James Richard Loy
Hospitalman
H&S CO, 2ND BN, 1ST MARINES, 1ST MARDIV, III MAF
United States Navy
Green Bay, Wisconsin
May 20, 1947 to January 11, 1968
JAMES R LOY is on the Wall at Panel 34E, Line 30

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James R Loy
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21 Dec 1998

James R. Loy
James R. Loy (far right) and the Marines he served.

Although I never knew my father, he died six months before I was born, I am proud of his duty to our Country.

I have a photo of him and four other men 11 days before he died saving another. The photo has always raised questions of what it was like, what he was like, and what the future would have been.

I am happy with my life the way it has turned out. I have no regrets, but there is still a small void that only a father could fill.

From his son,
Rob Loy
rob.loy@cox.net




CHIEF OF NAVAL OPERATIONS

The President of the United States takes pride in presenting the SILVER STAR MEDAL posthumously to

JAMES R. LOY
HOSPITALMAN
UNITED STATES NAVY

for service as set forth in the following

CITATION:

For conspicuous gallantry and intrepidity in action on 10 January 1968 while serving as a corpman with the Second Battalion, First Marines, First Marine Division, in connection with operations against the enemy in the Republic of Vietnam. As a squad-sized patrol from Company "F" proceeded in total darkness along the safety lane within a minefield while on an ambush mission near Con Thien, the point man inadvertantly led the squad into the mined area. Within minutes, two mines were detonated simultaneously, wounding three Marines. Upon hearing the explosions, Hospitalman Loy unhesitatingly moved from the rear of the squad, entered the minefield, and manuevered to the side of the wounded men to administer first-aid treatment. Realizing that the life of one seriously injured Marine depended on his immediate evacuation to a medical facilty, and aware that it would take considerable time to clear a path through the minefield, Hospitalman Loy carefully prepared the injured man for movement and unaided, proceeded to carry his comrade from the hazardous area. Slowly moving across the minefield, Hospitalman Loy had advanced approxiamately thirty meters when he was mortally wounded by an exploding mine. By his bold iniative, extraordinary courage, and selfless devotion to duty, Hospitalman Loy inspired all who observed him. His heroic actions were in keeping with the highest traditions of the United States Naval Service.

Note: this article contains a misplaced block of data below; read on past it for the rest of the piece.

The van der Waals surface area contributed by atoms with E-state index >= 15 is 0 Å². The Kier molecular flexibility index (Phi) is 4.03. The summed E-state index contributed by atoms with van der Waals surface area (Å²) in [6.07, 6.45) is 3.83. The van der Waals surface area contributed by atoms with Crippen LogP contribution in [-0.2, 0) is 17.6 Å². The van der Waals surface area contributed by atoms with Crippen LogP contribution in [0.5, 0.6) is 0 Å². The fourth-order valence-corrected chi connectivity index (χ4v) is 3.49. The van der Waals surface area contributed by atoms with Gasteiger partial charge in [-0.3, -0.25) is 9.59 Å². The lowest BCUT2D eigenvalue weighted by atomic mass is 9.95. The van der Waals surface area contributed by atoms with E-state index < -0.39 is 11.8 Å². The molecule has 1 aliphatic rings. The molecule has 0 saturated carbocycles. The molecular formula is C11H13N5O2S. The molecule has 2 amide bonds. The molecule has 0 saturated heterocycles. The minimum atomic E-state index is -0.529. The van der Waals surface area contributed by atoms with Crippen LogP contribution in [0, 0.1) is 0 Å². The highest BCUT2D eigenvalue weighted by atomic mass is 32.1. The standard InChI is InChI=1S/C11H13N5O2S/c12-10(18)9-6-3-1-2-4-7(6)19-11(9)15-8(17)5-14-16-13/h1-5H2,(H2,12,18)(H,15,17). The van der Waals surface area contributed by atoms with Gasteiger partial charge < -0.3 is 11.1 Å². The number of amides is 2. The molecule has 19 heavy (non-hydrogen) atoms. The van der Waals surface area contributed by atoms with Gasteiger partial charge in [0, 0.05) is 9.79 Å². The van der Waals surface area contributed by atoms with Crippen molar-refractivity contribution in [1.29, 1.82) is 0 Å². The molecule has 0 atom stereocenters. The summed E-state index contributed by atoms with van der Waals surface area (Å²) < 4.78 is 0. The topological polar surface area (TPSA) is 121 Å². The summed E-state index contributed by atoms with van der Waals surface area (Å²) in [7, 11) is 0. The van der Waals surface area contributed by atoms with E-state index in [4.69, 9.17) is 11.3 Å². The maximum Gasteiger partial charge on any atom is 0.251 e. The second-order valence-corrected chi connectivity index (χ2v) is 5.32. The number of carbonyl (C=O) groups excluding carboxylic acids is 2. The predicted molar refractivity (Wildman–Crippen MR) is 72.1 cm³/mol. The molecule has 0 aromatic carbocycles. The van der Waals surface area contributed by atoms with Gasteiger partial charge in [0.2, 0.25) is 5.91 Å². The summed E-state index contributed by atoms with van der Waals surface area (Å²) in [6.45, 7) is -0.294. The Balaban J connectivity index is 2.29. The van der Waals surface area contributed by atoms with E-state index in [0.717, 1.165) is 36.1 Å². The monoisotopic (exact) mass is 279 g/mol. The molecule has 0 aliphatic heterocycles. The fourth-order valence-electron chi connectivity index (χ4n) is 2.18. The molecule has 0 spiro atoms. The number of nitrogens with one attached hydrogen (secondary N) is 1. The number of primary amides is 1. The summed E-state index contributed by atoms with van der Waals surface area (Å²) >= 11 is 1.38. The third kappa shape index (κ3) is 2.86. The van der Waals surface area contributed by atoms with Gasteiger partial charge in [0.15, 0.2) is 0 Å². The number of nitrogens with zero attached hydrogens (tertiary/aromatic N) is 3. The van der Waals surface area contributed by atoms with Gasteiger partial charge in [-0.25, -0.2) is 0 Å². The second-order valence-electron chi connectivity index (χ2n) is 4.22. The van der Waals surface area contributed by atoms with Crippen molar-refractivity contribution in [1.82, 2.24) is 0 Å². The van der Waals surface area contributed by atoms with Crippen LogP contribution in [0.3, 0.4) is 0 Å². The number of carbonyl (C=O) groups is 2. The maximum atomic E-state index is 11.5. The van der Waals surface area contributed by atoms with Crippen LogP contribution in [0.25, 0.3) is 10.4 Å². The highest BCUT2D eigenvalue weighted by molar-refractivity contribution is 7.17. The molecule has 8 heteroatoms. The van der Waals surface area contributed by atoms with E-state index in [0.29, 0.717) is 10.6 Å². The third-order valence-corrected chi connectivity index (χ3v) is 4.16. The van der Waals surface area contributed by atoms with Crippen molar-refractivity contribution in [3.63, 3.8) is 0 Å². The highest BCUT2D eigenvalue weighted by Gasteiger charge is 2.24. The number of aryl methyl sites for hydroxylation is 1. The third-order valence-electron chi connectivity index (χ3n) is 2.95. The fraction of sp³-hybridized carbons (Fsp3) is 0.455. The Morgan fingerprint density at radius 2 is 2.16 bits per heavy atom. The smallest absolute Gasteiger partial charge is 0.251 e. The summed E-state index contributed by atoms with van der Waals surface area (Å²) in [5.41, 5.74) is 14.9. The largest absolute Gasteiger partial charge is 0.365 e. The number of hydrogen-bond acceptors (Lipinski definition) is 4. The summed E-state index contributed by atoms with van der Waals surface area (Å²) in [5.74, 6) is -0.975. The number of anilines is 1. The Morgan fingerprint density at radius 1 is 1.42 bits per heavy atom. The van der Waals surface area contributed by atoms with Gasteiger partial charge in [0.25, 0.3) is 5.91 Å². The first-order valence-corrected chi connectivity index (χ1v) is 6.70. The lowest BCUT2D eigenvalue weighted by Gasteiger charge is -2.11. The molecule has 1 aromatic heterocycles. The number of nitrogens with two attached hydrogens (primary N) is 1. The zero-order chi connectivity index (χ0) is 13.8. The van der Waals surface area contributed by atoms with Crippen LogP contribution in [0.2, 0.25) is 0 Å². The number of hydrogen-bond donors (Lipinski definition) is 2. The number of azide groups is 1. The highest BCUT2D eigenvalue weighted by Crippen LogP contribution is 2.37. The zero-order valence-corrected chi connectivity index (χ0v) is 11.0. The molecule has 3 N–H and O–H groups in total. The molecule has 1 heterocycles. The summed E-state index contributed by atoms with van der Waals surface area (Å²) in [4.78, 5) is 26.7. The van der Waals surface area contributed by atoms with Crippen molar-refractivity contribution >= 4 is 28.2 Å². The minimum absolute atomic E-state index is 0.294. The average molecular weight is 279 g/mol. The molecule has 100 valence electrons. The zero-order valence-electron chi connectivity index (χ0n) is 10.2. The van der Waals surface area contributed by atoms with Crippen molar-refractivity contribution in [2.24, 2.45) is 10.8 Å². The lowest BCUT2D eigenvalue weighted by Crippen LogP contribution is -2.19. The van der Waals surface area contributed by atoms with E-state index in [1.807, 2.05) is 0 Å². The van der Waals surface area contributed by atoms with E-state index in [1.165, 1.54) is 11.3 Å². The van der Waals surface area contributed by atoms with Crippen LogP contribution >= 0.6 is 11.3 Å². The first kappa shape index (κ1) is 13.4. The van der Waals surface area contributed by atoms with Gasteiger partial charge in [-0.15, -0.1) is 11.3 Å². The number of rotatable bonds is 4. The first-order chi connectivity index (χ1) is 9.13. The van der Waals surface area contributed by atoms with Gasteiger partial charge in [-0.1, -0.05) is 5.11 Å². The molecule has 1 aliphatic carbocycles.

For the President,

T. H. Moorer
Admiral, United States Navy
Chief of Naval Operations


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